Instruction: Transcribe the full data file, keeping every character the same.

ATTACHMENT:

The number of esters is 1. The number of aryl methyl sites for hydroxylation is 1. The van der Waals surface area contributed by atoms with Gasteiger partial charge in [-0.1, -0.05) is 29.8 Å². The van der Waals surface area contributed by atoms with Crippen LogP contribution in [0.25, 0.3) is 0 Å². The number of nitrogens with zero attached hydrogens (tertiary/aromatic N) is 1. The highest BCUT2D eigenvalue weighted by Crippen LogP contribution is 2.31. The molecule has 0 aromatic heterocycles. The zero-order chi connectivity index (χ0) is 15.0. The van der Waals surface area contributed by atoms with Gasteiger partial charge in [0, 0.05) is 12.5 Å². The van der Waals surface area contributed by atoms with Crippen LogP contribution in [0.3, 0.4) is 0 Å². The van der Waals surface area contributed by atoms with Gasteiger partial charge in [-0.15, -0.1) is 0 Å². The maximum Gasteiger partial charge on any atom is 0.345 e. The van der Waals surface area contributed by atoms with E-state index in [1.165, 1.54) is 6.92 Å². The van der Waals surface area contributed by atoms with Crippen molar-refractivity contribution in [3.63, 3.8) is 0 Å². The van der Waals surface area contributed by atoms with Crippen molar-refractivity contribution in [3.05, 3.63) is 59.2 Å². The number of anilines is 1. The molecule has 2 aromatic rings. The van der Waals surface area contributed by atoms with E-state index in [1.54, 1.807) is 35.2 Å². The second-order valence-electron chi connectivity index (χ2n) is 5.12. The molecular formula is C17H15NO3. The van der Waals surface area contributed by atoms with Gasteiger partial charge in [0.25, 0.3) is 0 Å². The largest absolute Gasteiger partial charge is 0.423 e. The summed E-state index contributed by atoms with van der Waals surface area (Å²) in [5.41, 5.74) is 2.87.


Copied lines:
The number of esters is 1. The number of aryl methyl sites for hydroxylation is 1. The van der Waals surface area contributed by atoms with Gasteiger partial charge in [-0.1, -0.05) is 29.8 Å². The van der Waals surface area contributed by atoms with Crippen LogP contribution in [0.25, 0.3) is 0 Å². The number of nitrogens with zero attached hydrogens (tertiary/aromatic N) is 1. The highest BCUT2D eigenvalue weighted by Crippen LogP contribution is 2.31. The molecule has 0 aromatic heterocycles. The zero-order chi connectivity index (χ0) is 15.0. The van der Waals surface area contributed by atoms with Gasteiger partial charge in [0, 0.05) is 12.5 Å². The van der Waals surface area contributed by atoms with Crippen LogP contribution in [0.3, 0.4) is 0 Å². The van der Waals surface area contributed by atoms with Gasteiger partial charge in [-0.15, -0.1) is 0 Å². The maximum Gasteiger partial charge on any atom is 0.345 e. The van der Waals surface area contributed by atoms with E-state index in [1.165, 1.54) is 6.92 Å². The van der Waals surface area contributed by atoms with Crippen molar-refractivity contribution in [3.63, 3.8) is 0 Å². The van der Waals surface area contributed by atoms with Crippen molar-refractivity contribution in [3.05, 3.63) is 59.2 Å². The number of anilines is 1. The molecule has 2 aromatic rings. The van der Waals surface area contributed by atoms with E-state index in [1.54, 1.807) is 35.2 Å². The second-order valence-electron chi connectivity index (χ2n) is 5.12. The molecular formula is C17H15NO3. The van der Waals surface area contributed by atoms with Gasteiger partial charge in [0.25, 0.3) is 0 Å². The largest absolute Gasteiger partial charge is 0.423 e. The summed E-state index contributed by atoms with van der Waals surface area (Å²) in [5.41, 5.74) is 2.87.